Updated Oct 12th, 2023 by Nicolas Zenker
Your event is over, and it was a huge success. Or so you think, based on the number of five-star reviews. Surely, this is enough to guarantee the same outcome for all your future events?
Well, it’s not that simple. Yes, you may have inadvertently found the secret sauce for event success, and by repeating what you did in the future, you could obtain the same results. The reality, though, is that you need hard facts to ensure consistently great outcomes, not mere gut feeling.
And what better way to get those hard facts than by sending out detailed post-event surveys to both your panelists and attendees? Let’s discover the amazing benefits these tools can bring to your business—-and how they can supercharge your event planning and marketing strategy.
As the name suggests, post-event surveys are questionnaires you send to your attendees once a business event is over. The aim is to gather attendee feedback, highlight areas for improvement, and build on past successes.
Usually, these surveys are sent out via email, but you can also consider other methods, including social media, text messages, or even a virtual call center.
There are many different ways in which you can structure your post-event survey. Below, we explore some of the most common and effective for you to choose from.
To begin with, you’ll want to write a concise event recap. This will not only enable the recipient to quickly recall the event the survey is about but is a chance to explain why their feedback is valuable to you too.
Once you’ve completed this section, you can move on to the actual survey. Here, we outline three of the main types of post-event survey question structures to choose from. It’s worth bearing in mind that the same survey may well include several different types of questions.
In fact, while compiling your survey, you’ll probably realize that some questions are better suited to one of these formats than others.
These question types are probably the most commonly used, as they tend to be pretty easy to put together and quite straightforward to answer. A multiple-choice question asks the attendee to provide their feedback on a specific topic while offering a limited number of possible answers.
Here’s an example of a multiple-choice question you could add to your survey:
Which topic was your favorite out of the ones discussed during the event?
To keep it concise and effective, we recommend adding a maximum of four or five different choices to pick from.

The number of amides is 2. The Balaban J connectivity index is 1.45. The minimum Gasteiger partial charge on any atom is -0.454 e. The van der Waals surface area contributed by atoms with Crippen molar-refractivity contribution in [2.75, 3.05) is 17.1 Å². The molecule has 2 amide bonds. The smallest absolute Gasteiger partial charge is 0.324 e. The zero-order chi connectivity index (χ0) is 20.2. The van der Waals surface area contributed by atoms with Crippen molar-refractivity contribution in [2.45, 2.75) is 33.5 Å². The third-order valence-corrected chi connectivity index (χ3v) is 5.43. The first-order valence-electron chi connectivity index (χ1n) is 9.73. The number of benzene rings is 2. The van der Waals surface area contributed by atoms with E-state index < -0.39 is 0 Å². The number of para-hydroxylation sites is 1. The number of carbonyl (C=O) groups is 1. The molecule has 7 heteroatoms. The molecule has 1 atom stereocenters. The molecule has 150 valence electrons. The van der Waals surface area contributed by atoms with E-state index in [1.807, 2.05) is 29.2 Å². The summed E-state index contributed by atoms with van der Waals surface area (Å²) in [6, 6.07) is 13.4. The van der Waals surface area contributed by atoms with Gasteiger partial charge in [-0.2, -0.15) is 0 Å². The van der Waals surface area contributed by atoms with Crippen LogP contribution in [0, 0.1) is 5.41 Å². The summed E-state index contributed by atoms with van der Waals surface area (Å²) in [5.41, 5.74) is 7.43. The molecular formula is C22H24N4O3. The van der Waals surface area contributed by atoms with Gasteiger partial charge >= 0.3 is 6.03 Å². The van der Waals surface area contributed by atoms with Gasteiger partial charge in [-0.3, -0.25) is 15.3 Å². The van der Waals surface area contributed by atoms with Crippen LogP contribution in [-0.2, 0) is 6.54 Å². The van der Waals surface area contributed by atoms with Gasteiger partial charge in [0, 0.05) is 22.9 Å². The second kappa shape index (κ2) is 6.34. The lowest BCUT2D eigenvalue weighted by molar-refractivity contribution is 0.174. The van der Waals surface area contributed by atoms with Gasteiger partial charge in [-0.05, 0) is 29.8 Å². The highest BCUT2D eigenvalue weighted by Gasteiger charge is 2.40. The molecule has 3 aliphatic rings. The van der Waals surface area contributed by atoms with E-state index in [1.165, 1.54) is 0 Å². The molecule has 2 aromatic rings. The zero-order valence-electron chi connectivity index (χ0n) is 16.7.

Arguably, these kinds of questions provide the most in-depth feedback. With open-ended questions, you give the person the opportunity to discuss a specific topic in as much detail as they like, which provides you with a wealth of information while allowing them to voice their opinion without any limitations.
One open-ended question you could ask might be “What did you think about the venue where the event took place?”.
A word of caution though: these surveys can be quite lengthy for attendees to complete, which in some cases might put them off.
Another effective way to ask questions is by using a scale, such as zero to 10 or similar. If you opt for this approach, a typical question may look like this:
How easy was it to find all the relevant information before the event?
Not at all easy
When opting for this approach, it’s important to keep attendees’ options fairly limited or they might end up finding your questions confusing or too time-consuming. Four to six possible answers are generally more than enough and will allow you to gather important data without overwhelming them.
Free-to-use image sourced from Pexels
Now it’s time to explore the various benefits of a well-structured post-event survey. Keep reading to discover five of the most impressive.
When a customer is asked to provide feedback on a product or service they use, they’ll likely feel valued and important as a result. After all, we all like to think our views and opinions matter, so when offered the chance to voice our thoughts, most of us will happily agree. For example, a business might ask its customers what they think of its latest iPhone remote control feature.